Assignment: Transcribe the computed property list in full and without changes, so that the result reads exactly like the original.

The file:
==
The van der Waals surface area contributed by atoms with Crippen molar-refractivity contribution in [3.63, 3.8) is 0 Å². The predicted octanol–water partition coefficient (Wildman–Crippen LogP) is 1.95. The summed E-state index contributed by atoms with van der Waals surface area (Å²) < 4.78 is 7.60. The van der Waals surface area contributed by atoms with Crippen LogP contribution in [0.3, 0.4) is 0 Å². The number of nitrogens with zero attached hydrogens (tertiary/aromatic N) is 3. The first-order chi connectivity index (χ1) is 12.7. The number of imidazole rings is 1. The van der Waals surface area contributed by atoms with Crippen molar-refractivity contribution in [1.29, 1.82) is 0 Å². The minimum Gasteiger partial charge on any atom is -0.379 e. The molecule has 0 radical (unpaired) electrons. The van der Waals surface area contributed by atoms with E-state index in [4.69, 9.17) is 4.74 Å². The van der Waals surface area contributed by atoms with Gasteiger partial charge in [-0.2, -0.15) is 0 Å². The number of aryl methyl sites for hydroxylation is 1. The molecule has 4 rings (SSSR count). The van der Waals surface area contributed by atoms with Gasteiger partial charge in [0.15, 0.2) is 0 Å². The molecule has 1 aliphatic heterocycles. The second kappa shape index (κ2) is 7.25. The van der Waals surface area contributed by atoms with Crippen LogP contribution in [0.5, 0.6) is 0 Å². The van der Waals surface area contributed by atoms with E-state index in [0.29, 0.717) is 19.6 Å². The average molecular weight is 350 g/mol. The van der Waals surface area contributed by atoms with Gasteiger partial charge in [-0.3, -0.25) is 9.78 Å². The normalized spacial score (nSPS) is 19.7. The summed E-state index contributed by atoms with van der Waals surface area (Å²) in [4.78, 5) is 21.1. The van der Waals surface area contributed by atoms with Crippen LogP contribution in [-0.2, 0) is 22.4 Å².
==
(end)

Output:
The van der Waals surface area contributed by atoms with Crippen molar-refractivity contribution in [3.63, 3.8) is 0 Å². The predicted octanol–water partition coefficient (Wildman–Crippen LogP) is 1.95. The summed E-state index contributed by atoms with van der Waals surface area (Å²) < 4.78 is 7.60. The van der Waals surface area contributed by atoms with Crippen LogP contribution in [0.3, 0.4) is 0 Å². The number of nitrogens with zero attached hydrogens (tertiary/aromatic N) is 3. The first-order chi connectivity index (χ1) is 12.7. The number of imidazole rings is 1. The van der Waals surface area contributed by atoms with Crippen molar-refractivity contribution in [1.29, 1.82) is 0 Å². The minimum Gasteiger partial charge on any atom is -0.379 e. The molecule has 0 radical (unpaired) electrons. The van der Waals surface area contributed by atoms with E-state index in [4.69, 9.17) is 4.74 Å². The van der Waals surface area contributed by atoms with Gasteiger partial charge in [-0.2, -0.15) is 0 Å². The number of aryl methyl sites for hydroxylation is 1. The molecule has 4 rings (SSSR count). The van der Waals surface area contributed by atoms with Gasteiger partial charge in [0.15, 0.2) is 0 Å². The molecule has 1 aliphatic heterocycles. The second kappa shape index (κ2) is 7.25. The van der Waals surface area contributed by atoms with Crippen LogP contribution in [0.5, 0.6) is 0 Å². The van der Waals surface area contributed by atoms with E-state index in [0.29, 0.717) is 19.6 Å². The average molecular weight is 350 g/mol. The van der Waals surface area contributed by atoms with Gasteiger partial charge in [-0.3, -0.25) is 9.78 Å². The normalized spacial score (nSPS) is 19.7. The summed E-state index contributed by atoms with van der Waals surface area (Å²) in [4.78, 5) is 21.1. The van der Waals surface area contributed by atoms with Crippen LogP contribution in [-0.2, 0) is 22.4 Å².